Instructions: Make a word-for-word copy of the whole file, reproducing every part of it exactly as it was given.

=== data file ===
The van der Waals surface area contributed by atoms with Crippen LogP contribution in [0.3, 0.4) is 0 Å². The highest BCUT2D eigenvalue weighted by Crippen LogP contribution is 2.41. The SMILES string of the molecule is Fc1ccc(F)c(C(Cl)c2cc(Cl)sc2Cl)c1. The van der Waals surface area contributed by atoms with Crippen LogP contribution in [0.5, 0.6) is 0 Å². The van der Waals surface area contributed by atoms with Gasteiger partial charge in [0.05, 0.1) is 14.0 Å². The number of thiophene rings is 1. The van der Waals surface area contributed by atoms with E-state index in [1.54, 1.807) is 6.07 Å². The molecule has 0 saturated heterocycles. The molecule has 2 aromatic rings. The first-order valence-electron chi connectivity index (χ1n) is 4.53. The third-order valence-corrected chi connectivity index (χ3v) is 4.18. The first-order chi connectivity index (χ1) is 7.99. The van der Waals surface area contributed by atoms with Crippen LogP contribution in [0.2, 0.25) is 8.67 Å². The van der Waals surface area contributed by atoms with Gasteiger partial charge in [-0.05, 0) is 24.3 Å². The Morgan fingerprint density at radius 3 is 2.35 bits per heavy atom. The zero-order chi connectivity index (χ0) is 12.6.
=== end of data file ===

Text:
The van der Waals surface area contributed by atoms with Crippen LogP contribution in [0.3, 0.4) is 0 Å². The highest BCUT2D eigenvalue weighted by Crippen LogP contribution is 2.41. The SMILES string of the molecule is Fc1ccc(F)c(C(Cl)c2cc(Cl)sc2Cl)c1. The van der Waals surface area contributed by atoms with Crippen LogP contribution in [0.5, 0.6) is 0 Å². The van der Waals surface area contributed by atoms with Gasteiger partial charge in [0.05, 0.1) is 14.0 Å². The number of thiophene rings is 1. The van der Waals surface area contributed by atoms with E-state index in [1.54, 1.807) is 6.07 Å². The molecule has 0 saturated heterocycles. The molecule has 2 aromatic rings. The first-order valence-electron chi connectivity index (χ1n) is 4.53. The third-order valence-corrected chi connectivity index (χ3v) is 4.18. The first-order chi connectivity index (χ1) is 7.99. The van der Waals surface area contributed by atoms with Crippen LogP contribution in [0.2, 0.25) is 8.67 Å². The van der Waals surface area contributed by atoms with Gasteiger partial charge in [-0.05, 0) is 24.3 Å². The Morgan fingerprint density at radius 3 is 2.35 bits per heavy atom. The zero-order chi connectivity index (χ0) is 12.6.